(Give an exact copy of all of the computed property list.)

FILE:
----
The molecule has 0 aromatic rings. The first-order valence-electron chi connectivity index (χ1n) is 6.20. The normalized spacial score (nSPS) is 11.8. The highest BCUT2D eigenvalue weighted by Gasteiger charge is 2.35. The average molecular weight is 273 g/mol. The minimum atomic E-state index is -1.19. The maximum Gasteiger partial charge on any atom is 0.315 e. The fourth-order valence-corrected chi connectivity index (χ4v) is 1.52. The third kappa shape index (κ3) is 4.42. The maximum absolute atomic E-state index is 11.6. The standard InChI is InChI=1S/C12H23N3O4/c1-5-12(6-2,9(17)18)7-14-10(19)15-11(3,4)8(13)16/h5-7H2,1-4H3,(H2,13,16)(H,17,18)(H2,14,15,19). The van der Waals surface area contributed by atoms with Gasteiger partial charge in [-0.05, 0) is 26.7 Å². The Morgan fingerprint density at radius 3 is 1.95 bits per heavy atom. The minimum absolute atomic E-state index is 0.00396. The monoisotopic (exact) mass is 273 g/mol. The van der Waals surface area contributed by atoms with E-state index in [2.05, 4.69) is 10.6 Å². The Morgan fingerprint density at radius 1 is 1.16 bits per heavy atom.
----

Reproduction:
The molecule has 0 aromatic rings. The first-order valence-electron chi connectivity index (χ1n) is 6.20. The normalized spacial score (nSPS) is 11.8. The highest BCUT2D eigenvalue weighted by Gasteiger charge is 2.35. The average molecular weight is 273 g/mol. The minimum atomic E-state index is -1.19. The maximum Gasteiger partial charge on any atom is 0.315 e. The fourth-order valence-corrected chi connectivity index (χ4v) is 1.52. The third kappa shape index (κ3) is 4.42. The maximum absolute atomic E-state index is 11.6. The standard InChI is InChI=1S/C12H23N3O4/c1-5-12(6-2,9(17)18)7-14-10(19)15-11(3,4)8(13)16/h5-7H2,1-4H3,(H2,13,16)(H,17,18)(H2,14,15,19). The van der Waals surface area contributed by atoms with Gasteiger partial charge in [-0.05, 0) is 26.7 Å². The Morgan fingerprint density at radius 3 is 1.95 bits per heavy atom. The minimum absolute atomic E-state index is 0.00396. The monoisotopic (exact) mass is 273 g/mol. The van der Waals surface area contributed by atoms with E-state index in [2.05, 4.69) is 10.6 Å². The Morgan fingerprint density at radius 1 is 1.16 bits per heavy atom.